There are 13 species of cottontail rabbits (genus Sylvilagus), nine of which are found in various sections of North America north of Mexico. All nine are similar in general appearance and behavior but differ in size, range, and habitat. Such differences result in a wide variation of damage problems, or lack of problems. The pygmy rabbit (S. idahoensis), found in the Pacific Northwest, weighs only 1 pound (0.4 kg), while the swamp rabbit (S. aquaticus), found in the southeastern states as far north as southern Illinois, may weigh up to 5 pounds (2.3 kg). Most species prefer open, brushy, or cultivated areas, but some frequent marshes, swamps, or deserts. The swamp rabbit and the marsh rabbit (S. palustris) are strong swimmers. The eastern cottontail (S. floridanus) is the most abundant and widespread species. For the purposes of the discussion here about damage control and biology, the eastern cottontail will be considered representative of the genus. Cottontail rabbits must be distinguished from jackrabbits and other hares, which are generally larger in size and have longer ears.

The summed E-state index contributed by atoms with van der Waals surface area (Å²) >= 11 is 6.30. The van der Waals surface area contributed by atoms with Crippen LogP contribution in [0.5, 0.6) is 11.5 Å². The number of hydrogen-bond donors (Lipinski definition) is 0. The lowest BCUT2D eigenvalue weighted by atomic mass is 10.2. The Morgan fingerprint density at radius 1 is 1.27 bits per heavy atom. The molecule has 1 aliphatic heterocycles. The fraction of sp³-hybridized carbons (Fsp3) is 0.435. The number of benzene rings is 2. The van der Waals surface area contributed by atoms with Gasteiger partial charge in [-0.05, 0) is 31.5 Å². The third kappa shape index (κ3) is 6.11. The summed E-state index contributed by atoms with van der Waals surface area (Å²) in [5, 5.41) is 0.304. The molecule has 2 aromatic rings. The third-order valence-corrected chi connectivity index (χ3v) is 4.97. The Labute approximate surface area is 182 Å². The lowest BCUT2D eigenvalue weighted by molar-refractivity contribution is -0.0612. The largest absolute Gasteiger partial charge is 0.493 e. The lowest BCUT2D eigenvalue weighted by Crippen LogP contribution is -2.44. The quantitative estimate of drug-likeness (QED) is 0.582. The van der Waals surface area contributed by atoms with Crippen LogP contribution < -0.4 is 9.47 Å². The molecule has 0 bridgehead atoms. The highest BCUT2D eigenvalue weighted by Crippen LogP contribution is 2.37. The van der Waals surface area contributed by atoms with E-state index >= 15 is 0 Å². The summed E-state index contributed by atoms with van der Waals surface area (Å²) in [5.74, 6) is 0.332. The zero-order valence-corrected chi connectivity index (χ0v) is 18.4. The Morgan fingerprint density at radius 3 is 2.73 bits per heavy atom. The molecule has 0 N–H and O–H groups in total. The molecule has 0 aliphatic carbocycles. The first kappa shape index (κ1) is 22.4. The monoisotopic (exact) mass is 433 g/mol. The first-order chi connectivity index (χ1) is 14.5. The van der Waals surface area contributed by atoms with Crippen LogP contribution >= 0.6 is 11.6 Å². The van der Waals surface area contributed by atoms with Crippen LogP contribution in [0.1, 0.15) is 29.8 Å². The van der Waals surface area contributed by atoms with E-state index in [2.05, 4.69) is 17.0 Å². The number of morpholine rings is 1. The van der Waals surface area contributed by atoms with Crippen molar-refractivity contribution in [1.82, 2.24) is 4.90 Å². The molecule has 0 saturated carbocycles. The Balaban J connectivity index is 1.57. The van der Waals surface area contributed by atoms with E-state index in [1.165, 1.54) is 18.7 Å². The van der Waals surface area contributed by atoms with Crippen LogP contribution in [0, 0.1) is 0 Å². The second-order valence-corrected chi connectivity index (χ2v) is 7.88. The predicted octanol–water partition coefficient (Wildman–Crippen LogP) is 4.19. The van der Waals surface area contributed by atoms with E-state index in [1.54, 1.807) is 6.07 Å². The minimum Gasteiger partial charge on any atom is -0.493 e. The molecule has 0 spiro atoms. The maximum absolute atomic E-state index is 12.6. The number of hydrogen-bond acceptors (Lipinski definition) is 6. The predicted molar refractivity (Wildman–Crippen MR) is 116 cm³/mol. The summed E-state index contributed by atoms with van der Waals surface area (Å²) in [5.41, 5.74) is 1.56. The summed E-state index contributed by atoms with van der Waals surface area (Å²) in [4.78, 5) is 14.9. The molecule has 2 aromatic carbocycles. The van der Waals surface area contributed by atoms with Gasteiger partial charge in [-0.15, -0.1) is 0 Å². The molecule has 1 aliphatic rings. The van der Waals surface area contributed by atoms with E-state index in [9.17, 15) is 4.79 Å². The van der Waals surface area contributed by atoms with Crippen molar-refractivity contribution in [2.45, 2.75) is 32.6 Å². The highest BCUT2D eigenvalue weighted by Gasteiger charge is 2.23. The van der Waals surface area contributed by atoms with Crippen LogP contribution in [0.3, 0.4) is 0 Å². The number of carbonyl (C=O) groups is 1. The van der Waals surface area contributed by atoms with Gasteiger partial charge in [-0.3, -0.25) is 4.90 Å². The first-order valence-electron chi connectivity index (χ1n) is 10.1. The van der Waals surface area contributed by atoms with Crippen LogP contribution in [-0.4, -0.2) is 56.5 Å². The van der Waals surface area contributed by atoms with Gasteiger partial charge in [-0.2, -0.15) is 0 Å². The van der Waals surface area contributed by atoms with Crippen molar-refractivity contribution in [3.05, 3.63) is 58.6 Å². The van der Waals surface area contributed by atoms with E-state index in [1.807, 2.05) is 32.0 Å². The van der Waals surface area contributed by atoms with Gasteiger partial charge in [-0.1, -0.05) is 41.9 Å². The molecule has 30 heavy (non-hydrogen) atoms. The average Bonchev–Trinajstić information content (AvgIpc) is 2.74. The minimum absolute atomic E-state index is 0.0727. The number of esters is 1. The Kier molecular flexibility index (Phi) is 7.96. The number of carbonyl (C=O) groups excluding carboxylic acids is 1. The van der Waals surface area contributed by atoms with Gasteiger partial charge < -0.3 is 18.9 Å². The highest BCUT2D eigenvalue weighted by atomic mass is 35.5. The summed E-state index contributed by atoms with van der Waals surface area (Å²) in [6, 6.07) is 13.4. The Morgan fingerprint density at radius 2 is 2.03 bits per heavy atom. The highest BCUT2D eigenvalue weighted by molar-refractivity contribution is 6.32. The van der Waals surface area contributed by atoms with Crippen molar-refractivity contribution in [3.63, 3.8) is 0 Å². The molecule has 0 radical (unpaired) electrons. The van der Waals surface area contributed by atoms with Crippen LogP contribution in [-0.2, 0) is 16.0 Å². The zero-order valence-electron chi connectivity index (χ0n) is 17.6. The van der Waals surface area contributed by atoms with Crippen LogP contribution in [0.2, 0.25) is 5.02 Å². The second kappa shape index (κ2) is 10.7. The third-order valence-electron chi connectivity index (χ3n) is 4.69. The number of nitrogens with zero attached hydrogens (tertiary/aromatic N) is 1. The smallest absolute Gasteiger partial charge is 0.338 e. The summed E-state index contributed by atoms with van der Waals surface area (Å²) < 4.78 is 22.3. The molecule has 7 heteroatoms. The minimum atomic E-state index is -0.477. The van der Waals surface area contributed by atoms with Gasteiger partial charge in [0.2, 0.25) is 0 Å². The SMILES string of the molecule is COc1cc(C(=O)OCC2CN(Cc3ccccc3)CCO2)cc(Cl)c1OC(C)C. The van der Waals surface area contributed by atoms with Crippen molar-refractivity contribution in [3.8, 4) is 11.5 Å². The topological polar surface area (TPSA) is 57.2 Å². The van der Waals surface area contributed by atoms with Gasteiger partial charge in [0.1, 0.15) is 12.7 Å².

The eastern cottontail rabbit is approximately 15 to 19 inches (37 to 48 cm) in length and weighs 2 to 4 pounds (0.9 to 1.8 kg). Males and females are basically the same size and color. Cottontails appear gray or brownish gray in the field. Closer examination reveals a grizzled blend of white, gray, brown, and black guard hairs over a soft grayish or brownish underfur, with a characteristic rusty brown spot on the nape of the neck. Rabbits molt twice each year but remain the same general color. They have large ears, though smaller than those of jackrabbits, and the hind feet are much larger than the forefeet. The tail is short and white on the undersurface, and its similarity to a cotton ball resulted in the rabbit’s common name.